Gill., M., B. Zeng, F. & Shabala, L. The ability to regulate voltage-gated K+-permeable channels in the mature root epidermis is essential for waterlogging tolerance in barley. Journal of Experimental Botany 69, 667–680 (2017).

  65. 65.

    Miller, G., Shulaev, V. & Mittler, R. Reactive oxygen signaling and abiotic stress. Physiologia Plantarum. 133, 481–489 (2010).

  66. 66.

    Anjum, S. A., Tanveer. Hussain, S., Bao, M., Wang, L. & Khan, I. Cadmium toxicity in Maize (Zea mays L.) consequences on antioxidative systems, reactive oxygen species and cadmium accumulation. Environmental Science and Pollution Research. 22, 17022–17030 (2015).

  67. 67.

    Mittler, R. et al. Reactive oxygen gene network of plants. Trends in Plant Science. 9, 490–498 (2004).

  68. 68.

    Ashraf, U. et al. Lead toxicity in rice effects mechanisms and mitigation strategies - a mini review. Environ. Sci. Pollut. Res. 22, 18318–18332 (2015).

  69. 69.

    Flexas, J., Espejo, A., Galmés, J. & Medrano, H. Mesophyll conductance toco2: current knowledge and future prospects. Plant Cell & Environment. 31, 602–621 (2010).

  70. 70.

    Mclean, M. D. Metabolism and functions of gamma-aminobutyric acid. Trends in Plant Science. 11, 446–452 (1999).

  71. 71.

    Xu, S., Li, J., Zhang, X., Wei, H. & Cui, L. Effects of heat acclimation pretreatment on changes of membrane lipid peroxidation, antioxidant metabolites, and ultrastructure of chloroplasts in two cool-season turfgrass species under heat stress. Environmental and Experimental Botany. 56, 274–285 (2006).

  72. 72.

    Asada, K. E., Mano, T. J. & Miyake, C. 3–molecular mechanism for relaxation of and protection from light stress. Stress Responses of Photosynthetic Organisms. 106, 37–52 (1998).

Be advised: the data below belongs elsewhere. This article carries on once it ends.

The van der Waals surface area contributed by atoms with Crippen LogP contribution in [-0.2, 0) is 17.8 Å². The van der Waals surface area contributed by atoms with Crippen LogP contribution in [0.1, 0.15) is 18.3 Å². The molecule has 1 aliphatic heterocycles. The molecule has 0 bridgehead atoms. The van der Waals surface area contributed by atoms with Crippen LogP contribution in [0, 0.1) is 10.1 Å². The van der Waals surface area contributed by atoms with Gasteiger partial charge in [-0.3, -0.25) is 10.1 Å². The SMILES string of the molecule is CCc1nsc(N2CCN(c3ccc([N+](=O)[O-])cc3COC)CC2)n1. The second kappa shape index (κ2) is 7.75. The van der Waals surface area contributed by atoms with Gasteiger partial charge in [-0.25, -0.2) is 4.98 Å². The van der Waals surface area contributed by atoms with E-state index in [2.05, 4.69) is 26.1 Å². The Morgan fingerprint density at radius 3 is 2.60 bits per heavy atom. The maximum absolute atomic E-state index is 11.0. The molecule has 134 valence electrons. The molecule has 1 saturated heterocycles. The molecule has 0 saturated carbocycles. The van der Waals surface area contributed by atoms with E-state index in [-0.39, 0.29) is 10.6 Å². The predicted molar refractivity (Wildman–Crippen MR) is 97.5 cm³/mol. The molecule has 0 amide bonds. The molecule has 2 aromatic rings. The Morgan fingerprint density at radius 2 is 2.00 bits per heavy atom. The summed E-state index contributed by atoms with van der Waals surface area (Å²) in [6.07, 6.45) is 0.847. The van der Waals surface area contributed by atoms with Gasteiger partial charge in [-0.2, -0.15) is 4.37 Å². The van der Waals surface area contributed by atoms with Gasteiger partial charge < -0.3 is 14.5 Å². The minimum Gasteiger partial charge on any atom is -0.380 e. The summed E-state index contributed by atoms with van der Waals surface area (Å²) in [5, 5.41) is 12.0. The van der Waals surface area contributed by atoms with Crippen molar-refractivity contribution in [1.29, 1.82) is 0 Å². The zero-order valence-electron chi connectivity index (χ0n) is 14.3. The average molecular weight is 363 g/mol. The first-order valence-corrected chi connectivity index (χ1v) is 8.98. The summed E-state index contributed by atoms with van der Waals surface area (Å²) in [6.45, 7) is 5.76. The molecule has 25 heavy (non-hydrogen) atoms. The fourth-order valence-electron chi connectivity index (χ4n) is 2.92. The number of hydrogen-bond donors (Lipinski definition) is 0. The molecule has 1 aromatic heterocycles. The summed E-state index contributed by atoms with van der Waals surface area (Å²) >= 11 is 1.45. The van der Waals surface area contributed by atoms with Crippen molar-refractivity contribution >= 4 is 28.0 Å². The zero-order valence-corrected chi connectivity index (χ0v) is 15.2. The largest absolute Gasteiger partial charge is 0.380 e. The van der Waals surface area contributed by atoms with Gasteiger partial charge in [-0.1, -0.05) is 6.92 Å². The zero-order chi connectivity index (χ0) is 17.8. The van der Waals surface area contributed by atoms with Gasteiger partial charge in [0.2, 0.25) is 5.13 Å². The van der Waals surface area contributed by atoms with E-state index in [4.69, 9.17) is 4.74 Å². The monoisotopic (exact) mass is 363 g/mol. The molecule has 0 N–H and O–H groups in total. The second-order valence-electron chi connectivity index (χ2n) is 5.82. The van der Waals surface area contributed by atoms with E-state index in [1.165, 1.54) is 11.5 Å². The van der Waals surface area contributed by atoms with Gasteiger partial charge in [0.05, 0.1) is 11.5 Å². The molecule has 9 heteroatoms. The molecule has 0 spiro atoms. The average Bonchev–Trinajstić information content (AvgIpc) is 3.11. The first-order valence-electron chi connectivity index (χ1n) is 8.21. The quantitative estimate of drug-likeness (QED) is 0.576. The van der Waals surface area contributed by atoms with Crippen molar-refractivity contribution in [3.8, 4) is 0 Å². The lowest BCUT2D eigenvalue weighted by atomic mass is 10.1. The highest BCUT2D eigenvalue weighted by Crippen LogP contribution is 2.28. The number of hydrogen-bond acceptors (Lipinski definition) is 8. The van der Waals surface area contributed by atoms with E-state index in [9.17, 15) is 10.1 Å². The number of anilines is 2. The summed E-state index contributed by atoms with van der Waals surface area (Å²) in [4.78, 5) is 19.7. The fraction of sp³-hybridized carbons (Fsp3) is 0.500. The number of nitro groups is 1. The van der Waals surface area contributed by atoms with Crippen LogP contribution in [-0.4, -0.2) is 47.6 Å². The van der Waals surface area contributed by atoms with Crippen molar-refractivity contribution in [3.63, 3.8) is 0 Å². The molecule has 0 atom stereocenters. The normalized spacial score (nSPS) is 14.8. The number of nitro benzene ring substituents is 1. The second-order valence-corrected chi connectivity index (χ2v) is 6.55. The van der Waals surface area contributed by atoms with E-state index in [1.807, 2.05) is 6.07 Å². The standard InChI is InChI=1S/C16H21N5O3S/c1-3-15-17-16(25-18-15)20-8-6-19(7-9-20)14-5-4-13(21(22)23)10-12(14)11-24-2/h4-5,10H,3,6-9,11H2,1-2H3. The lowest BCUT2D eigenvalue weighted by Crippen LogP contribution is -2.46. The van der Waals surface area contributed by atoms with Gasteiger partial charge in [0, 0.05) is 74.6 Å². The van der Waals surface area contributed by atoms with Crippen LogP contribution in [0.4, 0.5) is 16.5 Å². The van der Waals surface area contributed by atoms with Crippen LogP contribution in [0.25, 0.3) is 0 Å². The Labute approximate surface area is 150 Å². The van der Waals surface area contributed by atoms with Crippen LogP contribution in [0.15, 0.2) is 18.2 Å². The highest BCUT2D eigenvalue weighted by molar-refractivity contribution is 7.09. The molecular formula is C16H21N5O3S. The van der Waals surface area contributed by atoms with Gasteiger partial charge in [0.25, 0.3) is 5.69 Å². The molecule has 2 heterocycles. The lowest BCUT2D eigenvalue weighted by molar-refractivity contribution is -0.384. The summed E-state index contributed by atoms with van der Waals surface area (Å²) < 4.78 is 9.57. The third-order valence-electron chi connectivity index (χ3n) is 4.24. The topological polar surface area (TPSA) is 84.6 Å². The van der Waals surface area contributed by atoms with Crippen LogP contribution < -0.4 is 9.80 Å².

73. 73.

    Qi, W. Z. et al. Morphological and physiological characteristics of corn (Zea mays L.) roots from cultivars with different yield potentials. European Journal of agronomy. 38, 54–63 (2012).

  74. 74.

    Guijin, Z. & Bown, A. W. The rapid determination of g-aminobutyric acid. Phytochemistry. 44, 1007–1009 (1997).

  75. 75.

    Agrawal, S. B. & Rathore, D. Changes in oxidative stress defense in wheat (Triticum aestivum L.) and mung bean (Vigna radiata L.) cultivars grown with and without mineral nutrients and irradiated by supplemental ultraviolet. Environmental and Experimental Botany. 59, 21–33 (2007).

Download references

Acknowledgements

The authors would like to thank Professor Guosheng Xie, Huazhong Agricultural University, for checking and polishing the manuscript. This work was supported by the National Key R&D Program of China (2016YFD0300308), the Fundamental Research Funds for the Central Universities of China (2662015PY067).

Author information

Affiliations

  1. MOA Key Laboratory of Crop Physiology, Ecology and Cultivation in the Middle Reaches of Yangtze River, College of Plant Science and Technology, Huazhong Agricultural University, Wuhan, 430070, China

    • Akram Salah
    • , Ming Zhan
    • , Cougui Cao
    • , Yuling Han
    • , Lin Ling
    • , Zhihui Liu
    • , Ping Li
    • , Miao Ye
    •  & Yang Jiang

Authors

  1. Search for Akram Salah in:

  2. Search for Ming Zhan in:

  3. Search for Cougui Cao in:

  4. Search for Yuling Han in:

  5. Search for Lin Ling in:

  6. Search for Zhihui Liu in:

  7. Search for Ping Li in:

  8. Search for Miao Ye in:

  9. Search for Yang Jiang in:

Contributions

Akram Salah performed the experiment, analyzed data and wrote the paper. Ming Zhan designed research and wrote the paper. Cougui Cao assisted research design and supervise. Zhihui Liu, Lin Ling, Yuling Han and Miao Ye helped in conducting experiment and analyzing the data. Yang Jiang and Ping Li helped in the revision and improved the quality of the manuscript.

Competing Interests

The authors declare no competing interests.

Corresponding author

Correspondence to Ming Zhan.

Electronic supplementary material

About this article

Publication history

Received

Accepted

Published

DOI

https://doi.org/10.1038/s41598-018-36334-y

Comments

By submitting a comment you agree to abide by our Terms and Community Guidelines. If you find something abusive or that does not comply with our terms or guidelines please flag it as inappropriate.